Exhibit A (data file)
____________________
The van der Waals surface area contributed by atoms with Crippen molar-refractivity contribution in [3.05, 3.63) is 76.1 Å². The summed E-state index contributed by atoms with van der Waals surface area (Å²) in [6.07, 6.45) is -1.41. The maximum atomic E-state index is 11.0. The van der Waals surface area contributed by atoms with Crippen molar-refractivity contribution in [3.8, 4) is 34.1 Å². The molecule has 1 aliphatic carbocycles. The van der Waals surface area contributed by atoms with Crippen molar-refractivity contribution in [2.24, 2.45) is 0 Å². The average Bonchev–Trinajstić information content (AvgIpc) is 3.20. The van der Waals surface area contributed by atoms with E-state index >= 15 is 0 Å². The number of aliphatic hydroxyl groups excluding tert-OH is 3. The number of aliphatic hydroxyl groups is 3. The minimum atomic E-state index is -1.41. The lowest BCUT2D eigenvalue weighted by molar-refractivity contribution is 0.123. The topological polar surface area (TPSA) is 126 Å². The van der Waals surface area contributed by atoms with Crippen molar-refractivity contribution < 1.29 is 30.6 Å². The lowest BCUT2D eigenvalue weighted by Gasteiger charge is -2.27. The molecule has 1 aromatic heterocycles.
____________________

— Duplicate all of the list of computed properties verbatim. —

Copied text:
The van der Waals surface area contributed by atoms with Crippen molar-refractivity contribution in [3.05, 3.63) is 76.1 Å². The summed E-state index contributed by atoms with van der Waals surface area (Å²) in [6.07, 6.45) is -1.41. The maximum atomic E-state index is 11.0. The van der Waals surface area contributed by atoms with Crippen molar-refractivity contribution in [3.8, 4) is 34.1 Å². The molecule has 1 aliphatic carbocycles. The van der Waals surface area contributed by atoms with Crippen molar-refractivity contribution in [2.24, 2.45) is 0 Å². The average Bonchev–Trinajstić information content (AvgIpc) is 3.20. The van der Waals surface area contributed by atoms with E-state index >= 15 is 0 Å². The number of aliphatic hydroxyl groups excluding tert-OH is 3. The number of aliphatic hydroxyl groups is 3. The minimum atomic E-state index is -1.41. The lowest BCUT2D eigenvalue weighted by molar-refractivity contribution is 0.123. The topological polar surface area (TPSA) is 126 Å². The van der Waals surface area contributed by atoms with Crippen molar-refractivity contribution < 1.29 is 30.6 Å². The lowest BCUT2D eigenvalue weighted by Gasteiger charge is -2.27. The molecule has 1 aromatic heterocycles.